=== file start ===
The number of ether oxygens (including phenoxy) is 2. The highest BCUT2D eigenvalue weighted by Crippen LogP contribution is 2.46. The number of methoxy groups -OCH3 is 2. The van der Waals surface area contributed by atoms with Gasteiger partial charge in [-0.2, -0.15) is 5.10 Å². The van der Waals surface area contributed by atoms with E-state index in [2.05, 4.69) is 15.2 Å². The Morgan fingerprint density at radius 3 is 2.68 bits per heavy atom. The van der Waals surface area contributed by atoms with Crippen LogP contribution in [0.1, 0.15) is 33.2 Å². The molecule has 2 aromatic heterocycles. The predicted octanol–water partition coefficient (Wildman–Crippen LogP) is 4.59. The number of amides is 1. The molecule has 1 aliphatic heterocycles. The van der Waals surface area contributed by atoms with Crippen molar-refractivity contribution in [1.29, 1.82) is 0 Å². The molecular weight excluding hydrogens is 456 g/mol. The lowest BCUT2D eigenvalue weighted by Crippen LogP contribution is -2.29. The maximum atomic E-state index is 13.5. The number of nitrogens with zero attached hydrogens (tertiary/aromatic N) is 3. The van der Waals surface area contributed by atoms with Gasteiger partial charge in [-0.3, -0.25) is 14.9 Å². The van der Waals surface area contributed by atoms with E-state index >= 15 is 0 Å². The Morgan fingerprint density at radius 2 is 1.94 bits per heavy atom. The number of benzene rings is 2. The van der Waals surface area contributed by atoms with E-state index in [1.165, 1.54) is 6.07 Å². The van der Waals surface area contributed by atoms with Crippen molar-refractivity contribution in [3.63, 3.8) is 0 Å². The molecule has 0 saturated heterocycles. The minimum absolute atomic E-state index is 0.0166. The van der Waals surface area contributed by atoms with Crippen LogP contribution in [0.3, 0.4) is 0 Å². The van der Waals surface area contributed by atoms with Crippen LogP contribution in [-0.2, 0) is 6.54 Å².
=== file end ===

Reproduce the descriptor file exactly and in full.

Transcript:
The number of ether oxygens (including phenoxy) is 2. The highest BCUT2D eigenvalue weighted by Crippen LogP contribution is 2.46. The number of methoxy groups -OCH3 is 2. The van der Waals surface area contributed by atoms with Gasteiger partial charge in [-0.2, -0.15) is 5.10 Å². The van der Waals surface area contributed by atoms with E-state index in [2.05, 4.69) is 15.2 Å². The Morgan fingerprint density at radius 3 is 2.68 bits per heavy atom. The van der Waals surface area contributed by atoms with Crippen LogP contribution in [0.1, 0.15) is 33.2 Å². The molecule has 2 aromatic heterocycles. The predicted octanol–water partition coefficient (Wildman–Crippen LogP) is 4.59. The number of amides is 1. The molecule has 1 aliphatic heterocycles. The van der Waals surface area contributed by atoms with Crippen molar-refractivity contribution in [1.29, 1.82) is 0 Å². The molecular weight excluding hydrogens is 456 g/mol. The lowest BCUT2D eigenvalue weighted by Crippen LogP contribution is -2.29. The maximum atomic E-state index is 13.5. The number of nitrogens with zero attached hydrogens (tertiary/aromatic N) is 3. The van der Waals surface area contributed by atoms with Gasteiger partial charge in [-0.3, -0.25) is 14.9 Å². The van der Waals surface area contributed by atoms with E-state index >= 15 is 0 Å². The Morgan fingerprint density at radius 2 is 1.94 bits per heavy atom. The number of benzene rings is 2. The van der Waals surface area contributed by atoms with E-state index in [1.165, 1.54) is 6.07 Å². The van der Waals surface area contributed by atoms with Crippen molar-refractivity contribution in [3.63, 3.8) is 0 Å². The molecule has 0 saturated heterocycles. The minimum absolute atomic E-state index is 0.0166. The van der Waals surface area contributed by atoms with Crippen LogP contribution in [0.3, 0.4) is 0 Å². The van der Waals surface area contributed by atoms with Crippen LogP contribution in [-0.2, 0) is 6.54 Å².